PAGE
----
Writing the Comedy Blockbuster (Review)

Posted by on Mar 9, 2012 | 0 comments

Book Review
Writing the Comedy Blockbuster

Writing The Comedy BlockbusterAuthor: Keith Giglio
Topic: Writing a comedic Script
Publisher: Michael Wiese Productions
Available Formats: Print
Page Count:
MSRP: $22.95
Expected Release:
Available Now
Official Website: http://www.mwp.com
Sample Chapter:
Click Here
Special Discount: Click Here
Review Issue:
Issue #74 (2/12)
Reviewed By:
Matthew Terry
Final Score: 8.3

Writing the Comedy Blockbuster: The Inappropriate Goal is a screenwriting book focusing solely on the creation of the Comedy Blockbuster screenplay. Using some general screenwriting formatting terms and knowledge, author Keith Giglio then spends half his book delving into what he refers to as the eight comic sequences.

Encouraing the reader to buy 3×5 cards (500 of them!), the eight comic sequences are to be about 15 pages in length. 8 x 15 = 120 pages. The goal in Mr. Giglio’s book is to use the background information to come up with a solid comedic idea, then explore that idea at length in terms of character and conflict and then, using the 3×5 cards and the book, map out the comic sequences until you’re ready to write that screenplay. And then write it.

It is certainly a different approach to screenwriting that still contains the same overall elements of screenwriting. In other words, Mr. Giglio touches on structure, act breaks, page numbers – so on and so forth, but then takes the process to another level with the comic sequences.


Mr. Giglio uses multiple examples of comedic films to drive home his points, from films such as “Wedding Crashers,” “The 40 Year Old Virgin,” “Little Miss Sunshine” and many others. Using those examples (and many others) the reader can start to see, very clearly, the similarities in the comic sequences. “Little Miss Sunshine” and “Forgetting Sarah Marshall” on the surface may have nothing in common – but, within the realms of the comic sequences, the similarities begin to shine.

Depth of Information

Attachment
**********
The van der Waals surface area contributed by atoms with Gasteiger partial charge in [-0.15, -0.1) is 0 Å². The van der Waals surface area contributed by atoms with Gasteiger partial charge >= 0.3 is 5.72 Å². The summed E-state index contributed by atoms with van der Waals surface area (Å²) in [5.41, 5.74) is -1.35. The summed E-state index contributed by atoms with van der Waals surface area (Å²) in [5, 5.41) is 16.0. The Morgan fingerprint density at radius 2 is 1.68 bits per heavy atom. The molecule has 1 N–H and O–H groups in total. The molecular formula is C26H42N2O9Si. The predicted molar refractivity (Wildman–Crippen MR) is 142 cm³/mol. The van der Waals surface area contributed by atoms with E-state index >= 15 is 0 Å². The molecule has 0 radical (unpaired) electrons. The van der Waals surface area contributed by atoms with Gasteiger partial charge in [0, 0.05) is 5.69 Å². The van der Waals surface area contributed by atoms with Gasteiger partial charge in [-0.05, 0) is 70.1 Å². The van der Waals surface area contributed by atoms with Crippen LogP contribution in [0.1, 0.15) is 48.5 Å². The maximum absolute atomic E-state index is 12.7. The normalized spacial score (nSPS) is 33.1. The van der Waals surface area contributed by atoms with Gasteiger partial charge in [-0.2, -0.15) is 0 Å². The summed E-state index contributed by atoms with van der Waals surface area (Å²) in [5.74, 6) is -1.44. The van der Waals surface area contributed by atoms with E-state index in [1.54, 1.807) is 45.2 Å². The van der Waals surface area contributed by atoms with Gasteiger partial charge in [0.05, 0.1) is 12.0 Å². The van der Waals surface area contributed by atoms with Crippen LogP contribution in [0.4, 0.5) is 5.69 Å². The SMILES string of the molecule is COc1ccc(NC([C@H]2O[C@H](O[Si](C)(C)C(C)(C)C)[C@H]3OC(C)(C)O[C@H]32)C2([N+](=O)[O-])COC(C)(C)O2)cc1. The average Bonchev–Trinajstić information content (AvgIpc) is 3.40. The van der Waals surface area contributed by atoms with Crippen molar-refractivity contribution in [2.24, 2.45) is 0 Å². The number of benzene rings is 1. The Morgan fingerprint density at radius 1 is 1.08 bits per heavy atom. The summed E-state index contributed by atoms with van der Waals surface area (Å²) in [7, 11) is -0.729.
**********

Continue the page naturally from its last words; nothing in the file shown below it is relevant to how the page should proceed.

Because of his use of multiple examples, the information Mr. Giglio is feeding the reader simply pounds home the reality of the comic sequences. Again, this is where the book really shines. When these connections and similarities come clear – it just confirms what the author was going for all along. There are many a “aha!” moments when you see the similarities from two very different films.

Interest Level

If you ARE writing the comedy script, then this is a must buy and will hold your interest all through.   But what if you’re not writing a comedy script? What if your script has as many laughs as “Sophie’s Choice?” There’s certainly enough general knowledge here in terms of scene structure, character development, conflict, act breaks–which would apply to ANY screenwriter.  But, at the end of the day, if you don’t see yourself writing a comedy film, then it might not keep your interest up.


There is, actually, quite a bit of reusability with this book. Mr. Giglio breaks out the comic sequences in letter chunks (from A to H) so if you’re struggling with that fifth sequence (letter E), it’s easy to quickly track down what should be happening during that sequence and, hopefully, fix it. Plus it’s good to have another resource to go over the basics.

Value vs. Cost

Again, no matter how robust, you’re still looking at a book for a specific genre. If you’re a current or future comedy writer – whether your preferences be broad comedy or romantic comedy – you really can’t go wrong. This book is pretty invaluable because of its focus.

There is one particular issue I do take with this book and that’s Mr. Giglio’s encouragement for people to read lots and lots of scripts. Though I encourage people to read screenplays – I caution new writers especially to differentiate between a SPEC script and a SHOOTING script. Too often I’ve seen first time writers with scene numbers and other minutiae that shouldn’t be in a spec script. So, yes, if you can get your hands on a spec script of a produced film – then do so. If all you’ve got is a shooting script or production script, understand that there is a big difference between the two.

Closing Comments

Someone once said: ‘Dying is easy, comedy is hard.’ Mr. Giglio attempts to make writing the comedy blockbuster easy and I have to say he succeeds. Whether you’ve written a comedy script or are even thinking of writing a comedy script, you need to read this excellent book.

Depth of Information
Interest Level
Value vs. Cost

Overall Score


Matthew Terry is a Seattle based screenwriter and filmmaker who has taught “Beginning Screenwriting” and “The History of American Film” for the past 20 years at Seattle Central Community College. In 2008 he made a micro-budget feature film entitled “Daylight Saving Time.” He has since produced two more feature films. Most recently he created a 10 part on-line YouTube video course entitled "The Screenwriting Work-Out."

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